View Damon's PSA below, and the additional videos can be foundhere.
Source: Hollywood Reporter
He also played the police chief in 'Beverly Hills Cop II' and mogul Louis B. Mayer in 'Gable and Lombard.'
Allen Garfield, the New Jersey character actor who specialized in playing nervous types while appearing in such films as The Conversation, The Candidate, The Stunt Man and Nashville, has died. He was 80.
His sister, Lois Goorwitz, confirmed his death in a brief conversation with The Hollywood Reporter.
Earlier, actress Ronee Blakley posted the news of Garfield's death on Facebook, saying that he had died Tuesday and that the cause was COVID-19. Garfield and Blakley played husband and wife in Robert Altman's Nashville 1975.
Garfield suffered a stroke as he was set to appear in Roman Polanski's The Ninth Gate 1999, then suffered another one in 2004 that led him to reside at the Motion Picture Country Home and Hospital in Woodland Hills. A spokeswoman for the MPTF facility did not know if Garfield was there at the time of his death.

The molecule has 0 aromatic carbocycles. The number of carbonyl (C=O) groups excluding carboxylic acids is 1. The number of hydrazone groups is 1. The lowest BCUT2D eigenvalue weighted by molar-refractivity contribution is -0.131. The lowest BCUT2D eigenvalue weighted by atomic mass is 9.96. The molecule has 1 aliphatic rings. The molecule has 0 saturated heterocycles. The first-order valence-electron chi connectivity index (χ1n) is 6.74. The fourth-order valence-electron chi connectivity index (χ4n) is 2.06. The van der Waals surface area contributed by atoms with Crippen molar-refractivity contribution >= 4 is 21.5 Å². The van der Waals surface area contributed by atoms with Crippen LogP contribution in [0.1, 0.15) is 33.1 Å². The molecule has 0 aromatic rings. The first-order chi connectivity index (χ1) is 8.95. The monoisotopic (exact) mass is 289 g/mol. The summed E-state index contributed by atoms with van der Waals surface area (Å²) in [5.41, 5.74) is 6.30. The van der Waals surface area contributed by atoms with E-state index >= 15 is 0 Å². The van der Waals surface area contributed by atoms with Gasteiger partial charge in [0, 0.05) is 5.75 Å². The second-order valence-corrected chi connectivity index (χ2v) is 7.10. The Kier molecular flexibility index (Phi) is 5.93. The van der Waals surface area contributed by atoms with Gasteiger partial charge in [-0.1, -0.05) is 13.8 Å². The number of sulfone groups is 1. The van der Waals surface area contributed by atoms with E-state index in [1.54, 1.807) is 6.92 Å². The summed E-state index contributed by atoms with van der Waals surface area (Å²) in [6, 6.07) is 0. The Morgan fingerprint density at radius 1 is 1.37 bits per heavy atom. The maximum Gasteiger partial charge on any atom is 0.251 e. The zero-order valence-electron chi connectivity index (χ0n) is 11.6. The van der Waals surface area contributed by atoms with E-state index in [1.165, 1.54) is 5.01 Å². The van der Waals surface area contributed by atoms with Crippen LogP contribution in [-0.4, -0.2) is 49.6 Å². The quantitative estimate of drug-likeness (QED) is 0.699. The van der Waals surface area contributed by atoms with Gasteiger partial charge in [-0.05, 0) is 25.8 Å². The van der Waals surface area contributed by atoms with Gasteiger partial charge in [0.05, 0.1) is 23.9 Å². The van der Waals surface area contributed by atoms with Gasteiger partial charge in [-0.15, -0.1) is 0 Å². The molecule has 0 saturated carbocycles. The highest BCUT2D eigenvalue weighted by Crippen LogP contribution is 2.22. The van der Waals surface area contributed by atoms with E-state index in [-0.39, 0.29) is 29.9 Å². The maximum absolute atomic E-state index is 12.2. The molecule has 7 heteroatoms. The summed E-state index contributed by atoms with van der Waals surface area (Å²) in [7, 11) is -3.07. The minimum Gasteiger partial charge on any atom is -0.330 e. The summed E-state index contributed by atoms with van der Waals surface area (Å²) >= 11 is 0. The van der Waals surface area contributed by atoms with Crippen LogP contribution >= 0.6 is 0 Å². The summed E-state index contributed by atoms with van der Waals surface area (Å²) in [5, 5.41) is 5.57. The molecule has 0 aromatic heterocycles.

Born Allen Goorwitz on Nov. 22, 1939, in Newark, he went by his real name in several films, including The Brink's Job 1978 and One From the Heart 1981, midway through his career.
Garfield boxed as an amateur, worked as a sportswriter and studied with Lee Strasberg and Elia Kazan at the Actors Studio in New York. He appeared often onstage before making his film debut in Orgy Girls '69, followed by other big-screen appearances in 1971 in Woody Allen's Bananas and The Organization, starring Sidney Poitier.
Often playing jumpy types, he worked for Francis Ford Coppola in The Conversation 1974 and The Cotton Club 1984 and for Wim Wenders in A State of Things 1982 and Until the End of the World 1991.
He also portrayed Louis B. Mayer in Gable and Lombard 1976 and police chief Harold Lutz in Beverly Hills Cop II 1987, and his résumé also included roles in Teachers 1984, Desert Bloom 1986, Dick Tracy 1990, Destiny Turns on the Radio 1995 and The Majestic 2001.
"The reason I didChief Zabu is that Allen Garfield is from the Actors Studio, I'm from the Actors Studio, and we worked together there on stuff," actress Marianna Hill said in a 2016 interview with Shaun Chang for the Hill Place blog. "Allen Garfield happens to be a great actor. He's a really underrated actor. Allen was the hardest-working actor, but nobody realizes that about him because he seems to be a natural."
Source: Hollywood Reporter